Italian Senate votes through austerity package
This article was originally on a blog post platform and may be missing photos, graphics or links. See About archive blog posts.
REPORTING FROM LONDON — The Italian Senate on Thursday gave final approval to the country’s severe austerity budget and passed a vote of confidence in the newly appointed government of former banker Mario Monti.
The budget won overwhelming approval with a vote of 257 to 41.
The $43-billion ‘Save Italy’ budget package was produced by Monti, who was recently appointed both prime minister and finance minister, and his cabinet of professional financiers, diplomats and professors. It is aimed at balancing the nation’s budget by 2013.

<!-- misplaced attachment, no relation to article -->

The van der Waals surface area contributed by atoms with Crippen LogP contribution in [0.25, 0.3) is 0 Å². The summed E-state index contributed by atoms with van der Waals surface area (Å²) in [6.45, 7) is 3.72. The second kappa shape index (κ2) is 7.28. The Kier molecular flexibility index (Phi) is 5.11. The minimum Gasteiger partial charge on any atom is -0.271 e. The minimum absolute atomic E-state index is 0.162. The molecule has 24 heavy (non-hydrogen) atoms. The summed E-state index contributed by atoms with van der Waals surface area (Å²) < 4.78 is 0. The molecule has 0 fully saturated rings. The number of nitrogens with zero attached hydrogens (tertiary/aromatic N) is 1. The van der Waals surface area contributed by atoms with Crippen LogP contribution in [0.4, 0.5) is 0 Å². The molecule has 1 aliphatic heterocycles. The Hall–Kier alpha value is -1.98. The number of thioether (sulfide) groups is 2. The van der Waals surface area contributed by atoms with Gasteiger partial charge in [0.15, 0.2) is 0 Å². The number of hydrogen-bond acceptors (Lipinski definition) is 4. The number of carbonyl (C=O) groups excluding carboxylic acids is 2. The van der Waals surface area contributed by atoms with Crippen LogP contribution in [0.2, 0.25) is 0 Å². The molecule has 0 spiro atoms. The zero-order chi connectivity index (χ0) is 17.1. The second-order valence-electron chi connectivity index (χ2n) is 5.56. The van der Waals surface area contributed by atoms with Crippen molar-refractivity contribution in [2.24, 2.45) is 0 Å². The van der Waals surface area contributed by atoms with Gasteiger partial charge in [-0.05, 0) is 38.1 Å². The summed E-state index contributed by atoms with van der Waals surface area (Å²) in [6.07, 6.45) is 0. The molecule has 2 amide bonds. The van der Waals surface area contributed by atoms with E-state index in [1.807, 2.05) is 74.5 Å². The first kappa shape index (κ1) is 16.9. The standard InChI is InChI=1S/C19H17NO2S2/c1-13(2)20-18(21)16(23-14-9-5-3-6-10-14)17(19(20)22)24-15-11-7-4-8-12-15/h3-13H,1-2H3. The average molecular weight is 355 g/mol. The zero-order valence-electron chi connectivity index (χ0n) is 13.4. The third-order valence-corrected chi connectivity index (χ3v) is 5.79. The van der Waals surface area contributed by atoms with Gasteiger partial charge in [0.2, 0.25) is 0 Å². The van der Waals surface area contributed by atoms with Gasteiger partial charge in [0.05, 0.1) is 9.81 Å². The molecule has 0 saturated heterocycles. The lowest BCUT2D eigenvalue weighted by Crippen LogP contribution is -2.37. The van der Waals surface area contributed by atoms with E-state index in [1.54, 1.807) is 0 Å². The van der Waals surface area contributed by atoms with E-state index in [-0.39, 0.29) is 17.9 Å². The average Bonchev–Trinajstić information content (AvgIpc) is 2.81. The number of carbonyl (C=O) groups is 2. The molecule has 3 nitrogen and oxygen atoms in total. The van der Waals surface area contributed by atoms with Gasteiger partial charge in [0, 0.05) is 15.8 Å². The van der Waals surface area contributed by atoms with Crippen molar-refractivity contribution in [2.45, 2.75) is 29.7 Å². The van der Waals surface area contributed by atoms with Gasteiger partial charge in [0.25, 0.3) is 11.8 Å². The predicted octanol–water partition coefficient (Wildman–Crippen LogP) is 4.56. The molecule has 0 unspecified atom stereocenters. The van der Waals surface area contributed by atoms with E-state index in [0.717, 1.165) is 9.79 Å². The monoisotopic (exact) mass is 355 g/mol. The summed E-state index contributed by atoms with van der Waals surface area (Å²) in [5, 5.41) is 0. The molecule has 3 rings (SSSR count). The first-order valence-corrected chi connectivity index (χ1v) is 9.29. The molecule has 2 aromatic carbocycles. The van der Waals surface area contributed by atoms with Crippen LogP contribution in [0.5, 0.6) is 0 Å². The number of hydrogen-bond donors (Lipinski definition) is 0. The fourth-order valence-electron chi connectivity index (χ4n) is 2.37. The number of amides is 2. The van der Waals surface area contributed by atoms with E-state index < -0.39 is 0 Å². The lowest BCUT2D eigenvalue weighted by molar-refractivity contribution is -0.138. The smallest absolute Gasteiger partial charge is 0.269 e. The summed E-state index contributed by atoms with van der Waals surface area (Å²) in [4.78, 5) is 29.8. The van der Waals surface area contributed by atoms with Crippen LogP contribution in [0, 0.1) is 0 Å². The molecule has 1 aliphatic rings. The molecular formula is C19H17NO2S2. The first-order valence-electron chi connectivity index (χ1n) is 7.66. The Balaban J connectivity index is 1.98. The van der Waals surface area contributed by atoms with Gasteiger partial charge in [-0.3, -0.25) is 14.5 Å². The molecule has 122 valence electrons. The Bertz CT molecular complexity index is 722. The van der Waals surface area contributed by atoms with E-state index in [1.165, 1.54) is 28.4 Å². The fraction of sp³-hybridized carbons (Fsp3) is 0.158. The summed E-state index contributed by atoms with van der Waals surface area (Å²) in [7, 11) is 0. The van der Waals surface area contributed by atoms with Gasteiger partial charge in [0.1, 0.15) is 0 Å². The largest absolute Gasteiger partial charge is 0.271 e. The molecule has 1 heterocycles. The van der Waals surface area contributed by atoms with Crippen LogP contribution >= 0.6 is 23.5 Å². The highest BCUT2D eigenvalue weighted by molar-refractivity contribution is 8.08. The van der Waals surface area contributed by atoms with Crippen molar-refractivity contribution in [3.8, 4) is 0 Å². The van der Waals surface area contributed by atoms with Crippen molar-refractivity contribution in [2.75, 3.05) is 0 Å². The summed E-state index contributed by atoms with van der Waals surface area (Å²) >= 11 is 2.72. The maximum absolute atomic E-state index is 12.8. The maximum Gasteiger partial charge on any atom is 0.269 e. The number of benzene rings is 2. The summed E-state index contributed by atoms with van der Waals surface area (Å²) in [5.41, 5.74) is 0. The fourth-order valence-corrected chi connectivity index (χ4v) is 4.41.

Its controversial measures of tax hikes and delayed pension payments were raucously contested in recent days by the opposition Northern League and Italy’s labor unions, who staged strikes and demonstrations in protest the spending cuts, pension reforms and changes to employment law.
Monti’s unelected government, which replaced Silvio Berlusconi’s center-right coalition government just five weeks ago, has the support of a majority in Parliament, where there is broad acknowledgment that swift approval of drastic budget measures by year’s end was necessary to ease Italy’s massive $2.5-trillion debt.
Italy, the third-largest economy in the Eurozone, and Greece have been among the most troubled economies in Europe, and their efforts to rein in debt are considered key to restoring faith in the euro.
Europe banks gobble up cheap loans offered by Central Bank
Investors await outcome of European Union emergency meetings
France, Germany see budget discipline as key in crisis